As such, good product manager should be able to go back to the basics, and see the simple, omniscient truth.

To be && not to be. That is the statement.

In life, we are always busy labeling ourselves. Am I thrifty or extravagant, feminine or masculine, intense or relaxed, this or that, and ultimately “good or bad”?

As I gain more experience living the various things life throws at me, I see more and more the importance of being comfortable with multidimensional dualities. Our external world is becoming more complex, and especially as populations are becoming more cross-cultural and integrated, the “OR” is shadowed by the “AND” qualifier in terms of relevancy. I suppose the challenge has always been striking the precarious balance when all things collide.

For instance, for a really long time I wondered if I had more male or female characteristics, or if I’m more Chinese than I am American. I have a business degree, but I really love to code. Am I an urban gal or a country girl? Introverted or outgoing? Pretty mainstream, yet extremely otaku? Am I a millennial or gen x-er? I think Barrack Obama captured this best in his memoir Dreams from My Father: A Story of Race and Inheritance – that identity is fluid! Grasping onto one or the other can be extremely polarizing.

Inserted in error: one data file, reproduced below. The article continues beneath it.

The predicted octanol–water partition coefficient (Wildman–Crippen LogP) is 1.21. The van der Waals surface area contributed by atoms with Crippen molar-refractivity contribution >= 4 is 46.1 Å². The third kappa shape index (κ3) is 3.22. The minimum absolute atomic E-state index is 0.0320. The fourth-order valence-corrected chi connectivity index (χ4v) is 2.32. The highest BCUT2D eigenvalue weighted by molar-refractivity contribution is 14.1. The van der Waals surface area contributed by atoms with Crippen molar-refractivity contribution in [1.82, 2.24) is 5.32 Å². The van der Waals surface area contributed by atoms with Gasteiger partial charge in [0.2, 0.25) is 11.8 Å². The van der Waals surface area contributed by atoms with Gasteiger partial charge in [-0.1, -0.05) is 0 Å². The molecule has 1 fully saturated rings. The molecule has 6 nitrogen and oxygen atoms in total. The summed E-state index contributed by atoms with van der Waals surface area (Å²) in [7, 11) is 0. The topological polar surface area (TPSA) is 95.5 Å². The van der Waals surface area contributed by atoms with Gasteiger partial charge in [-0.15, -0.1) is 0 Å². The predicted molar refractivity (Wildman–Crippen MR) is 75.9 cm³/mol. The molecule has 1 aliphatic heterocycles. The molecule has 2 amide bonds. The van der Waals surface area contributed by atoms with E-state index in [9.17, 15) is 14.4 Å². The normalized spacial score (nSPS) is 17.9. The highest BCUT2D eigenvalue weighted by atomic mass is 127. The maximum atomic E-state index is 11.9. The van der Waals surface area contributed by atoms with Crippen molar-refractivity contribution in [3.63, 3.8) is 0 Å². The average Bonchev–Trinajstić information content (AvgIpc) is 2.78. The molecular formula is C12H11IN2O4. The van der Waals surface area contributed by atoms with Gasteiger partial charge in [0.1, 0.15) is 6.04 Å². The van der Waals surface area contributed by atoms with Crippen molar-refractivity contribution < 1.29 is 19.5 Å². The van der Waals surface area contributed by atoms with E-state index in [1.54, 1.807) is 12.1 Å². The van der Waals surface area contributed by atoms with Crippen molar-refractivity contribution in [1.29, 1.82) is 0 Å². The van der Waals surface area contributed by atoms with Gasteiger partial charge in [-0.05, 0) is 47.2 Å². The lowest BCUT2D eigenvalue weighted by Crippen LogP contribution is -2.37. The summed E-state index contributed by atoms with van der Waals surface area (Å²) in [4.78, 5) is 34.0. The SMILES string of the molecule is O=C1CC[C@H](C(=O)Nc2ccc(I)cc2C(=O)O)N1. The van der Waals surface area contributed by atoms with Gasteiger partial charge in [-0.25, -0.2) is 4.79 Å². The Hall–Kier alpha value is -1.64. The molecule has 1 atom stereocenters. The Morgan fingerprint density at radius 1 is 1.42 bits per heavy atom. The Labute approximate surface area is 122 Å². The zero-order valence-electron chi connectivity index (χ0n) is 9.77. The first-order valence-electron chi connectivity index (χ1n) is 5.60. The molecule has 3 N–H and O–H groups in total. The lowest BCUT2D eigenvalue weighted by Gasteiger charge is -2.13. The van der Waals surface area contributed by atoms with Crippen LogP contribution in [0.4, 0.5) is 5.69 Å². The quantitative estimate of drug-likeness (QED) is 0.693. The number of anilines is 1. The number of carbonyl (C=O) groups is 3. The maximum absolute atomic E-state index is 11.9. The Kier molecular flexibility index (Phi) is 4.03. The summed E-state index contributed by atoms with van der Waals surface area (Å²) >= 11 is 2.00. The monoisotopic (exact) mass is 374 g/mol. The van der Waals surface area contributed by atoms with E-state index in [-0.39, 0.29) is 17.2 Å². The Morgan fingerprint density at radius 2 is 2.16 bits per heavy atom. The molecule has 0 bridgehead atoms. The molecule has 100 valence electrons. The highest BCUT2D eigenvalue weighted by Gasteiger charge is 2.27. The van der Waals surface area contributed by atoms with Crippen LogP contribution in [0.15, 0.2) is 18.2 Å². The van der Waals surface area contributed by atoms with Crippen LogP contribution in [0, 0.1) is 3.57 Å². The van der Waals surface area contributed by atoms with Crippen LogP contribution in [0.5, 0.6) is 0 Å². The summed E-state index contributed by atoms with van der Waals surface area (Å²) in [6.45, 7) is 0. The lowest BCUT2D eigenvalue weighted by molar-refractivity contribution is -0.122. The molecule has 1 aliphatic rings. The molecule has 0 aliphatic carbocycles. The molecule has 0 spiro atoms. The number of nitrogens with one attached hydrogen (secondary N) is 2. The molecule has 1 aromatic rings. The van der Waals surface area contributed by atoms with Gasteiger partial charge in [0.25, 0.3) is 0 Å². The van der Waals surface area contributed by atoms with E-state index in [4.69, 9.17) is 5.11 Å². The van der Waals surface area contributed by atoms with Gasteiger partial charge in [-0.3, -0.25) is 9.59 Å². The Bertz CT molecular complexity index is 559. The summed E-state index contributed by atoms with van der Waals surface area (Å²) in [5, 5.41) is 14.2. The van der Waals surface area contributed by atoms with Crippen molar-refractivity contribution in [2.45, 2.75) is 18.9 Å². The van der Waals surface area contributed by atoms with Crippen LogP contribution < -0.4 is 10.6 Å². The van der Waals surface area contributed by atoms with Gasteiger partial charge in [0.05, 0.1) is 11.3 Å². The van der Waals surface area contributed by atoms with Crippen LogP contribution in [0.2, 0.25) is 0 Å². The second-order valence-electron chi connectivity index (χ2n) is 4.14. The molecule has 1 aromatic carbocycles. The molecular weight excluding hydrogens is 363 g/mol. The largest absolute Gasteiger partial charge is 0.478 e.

I went to a ruby workshop the other day hosted at the Pivotal Labs Atlanta location, where Scott Bellware was speaking about event-sourced microservices. Struggling to muster up some inner courage as the fact of the matter was that this was the first coding meet-up I had ever gone to, I had just started the ruby lessons in the Flatiron School web dev curriculum, and the attendance gender ratio was vastly skewed, my inner voice screamed, “I’m not a ruby engineer, help! [ fail whale ]! ” I felt like I had walked into the wrong class. Yet, while only intermittent topics made sense, the room felt really open-minded and welcoming. I realized soon that nobody cared whether I was or wasn’t a coder, my flail was all in my head. We were all there to learn and add to wherever we may be on the scale of developer/non-developer, as this label is mostly a matter of perspective. But this was something that took me years to finally realize, and I still have to constantly remind myself.

Because of these personal challenges that may or may not be all in anyone’s head, I’m glad to see news such as this one about CMU’s incoming female-majority 2017 freshman class. Many paths now comfortably embrace the male/female duality in our external world, and that is reassuring.